Law professor launches truth in politics campaign
Hot on the heels of Rudy Giuliani’s assertion Sunday on Meet the Press that “Truth isn’t truth,” a Duquesne University law professor is mounting his own campaign for truth in politics on a highway billboard.
Law Professor Bruce Ledewitz said he’s so disturbed by the direction politics has been taking that he dipped into his own pocket to underwrite a billboard on Interstate 86 near Erie with the banner “Tax Cuts Threaten Social Security.”
He isn’t battling to preserve Social Security. Rather, Ledewitz wants to focus on the lies politicians tell to justify their votes.
“Democrats and Republicans both lie to the voters,” Ledewitz said. “When they had power, Democrats told us we could keep our doctors and medical plans under Obamcare. Now the Republicans tell us that tax cuts pay for themselves. If tax cuts really paid for themselves, the tax rate would be 1%.”
He said he chose the location about four miles south of the New York border because the congressional district that voted for Obama twice before flipping to Donald Trump seemed an ideal spot to spark the conversation about truth in politics.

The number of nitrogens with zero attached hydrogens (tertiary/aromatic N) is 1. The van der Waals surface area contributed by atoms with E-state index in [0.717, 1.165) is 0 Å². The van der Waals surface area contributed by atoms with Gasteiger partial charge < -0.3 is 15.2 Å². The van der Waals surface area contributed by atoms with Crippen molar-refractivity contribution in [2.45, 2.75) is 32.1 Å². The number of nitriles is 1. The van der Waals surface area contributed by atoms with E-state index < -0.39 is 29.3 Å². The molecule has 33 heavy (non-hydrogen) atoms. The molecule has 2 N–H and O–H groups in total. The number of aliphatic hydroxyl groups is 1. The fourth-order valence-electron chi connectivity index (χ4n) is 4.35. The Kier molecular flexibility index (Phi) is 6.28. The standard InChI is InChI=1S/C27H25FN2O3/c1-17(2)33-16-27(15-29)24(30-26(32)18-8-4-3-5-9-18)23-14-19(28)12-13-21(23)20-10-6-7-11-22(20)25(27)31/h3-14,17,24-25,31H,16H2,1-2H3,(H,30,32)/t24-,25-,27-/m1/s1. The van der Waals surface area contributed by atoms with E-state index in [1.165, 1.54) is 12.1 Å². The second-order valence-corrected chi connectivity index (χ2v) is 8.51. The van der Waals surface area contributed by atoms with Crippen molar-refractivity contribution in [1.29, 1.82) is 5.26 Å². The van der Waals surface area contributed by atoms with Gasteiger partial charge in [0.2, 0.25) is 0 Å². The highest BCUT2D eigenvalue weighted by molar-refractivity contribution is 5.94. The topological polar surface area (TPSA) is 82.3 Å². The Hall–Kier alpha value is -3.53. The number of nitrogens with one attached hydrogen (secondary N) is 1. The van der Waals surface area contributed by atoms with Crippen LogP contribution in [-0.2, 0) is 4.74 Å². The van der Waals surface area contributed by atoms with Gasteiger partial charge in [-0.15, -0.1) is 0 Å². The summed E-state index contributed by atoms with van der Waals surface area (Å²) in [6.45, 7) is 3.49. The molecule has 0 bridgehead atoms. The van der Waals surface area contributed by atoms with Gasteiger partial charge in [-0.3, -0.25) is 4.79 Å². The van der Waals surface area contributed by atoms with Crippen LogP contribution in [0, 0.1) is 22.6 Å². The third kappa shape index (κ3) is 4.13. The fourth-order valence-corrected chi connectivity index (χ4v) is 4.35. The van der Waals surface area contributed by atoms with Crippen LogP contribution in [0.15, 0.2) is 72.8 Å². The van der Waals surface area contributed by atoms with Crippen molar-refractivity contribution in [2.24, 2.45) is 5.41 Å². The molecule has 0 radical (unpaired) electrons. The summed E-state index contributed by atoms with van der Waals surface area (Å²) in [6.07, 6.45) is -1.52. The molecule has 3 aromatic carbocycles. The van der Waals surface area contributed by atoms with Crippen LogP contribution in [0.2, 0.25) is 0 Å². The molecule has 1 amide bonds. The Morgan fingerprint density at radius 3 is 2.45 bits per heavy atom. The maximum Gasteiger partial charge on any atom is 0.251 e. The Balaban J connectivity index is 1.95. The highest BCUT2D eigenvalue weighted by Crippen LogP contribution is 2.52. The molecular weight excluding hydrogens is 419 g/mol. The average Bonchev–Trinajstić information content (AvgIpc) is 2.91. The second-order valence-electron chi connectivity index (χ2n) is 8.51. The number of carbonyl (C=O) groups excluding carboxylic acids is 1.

“It’s not true that politicians have always told bald-faced lies. It’s not true. Politicians always exaggerate. They always minimize their failures, but politicians did not used to lie about the obvious affects of their politics,” Ledewitz said.
The timing of Ledewitz’s billboard with Giuliani’s comment Sunday that “Truth isn’t truth,” during an exchange with Chuck Todd was coincidental, Ledewitz said.
The law professor, said he can empathize with President Trump’s lawyer, noting that truth indeed can seem fluid when a prosecutor begins questioning a witness.
#giveusthetruth, from the song by the rapper, Flame, is the logo for this campaign.
Ledewitz said it is part of a broader campaign Duquesne University has launched called the Truth-Justice-Democracy Initiative to heal American public life.
It includes a Kickstarter fundraiser for the Bends Toward Justice Podcast Series. The podcast series highlights Dr. Martin Luther King Jr.’s teaching that the arc of the moral universe bends toward justice, in an effort to improve the tone of American politics.
Ledewitz also hopes to launch a bi-partisan caucus of law professors, an army ready to cross party lines and denounce political falsehoods perpetrated by their own member.
“We’re talking about Republicans who would denounce gerrymandering and Democrats who would denounce partisan impeachment,” Ledewitz said.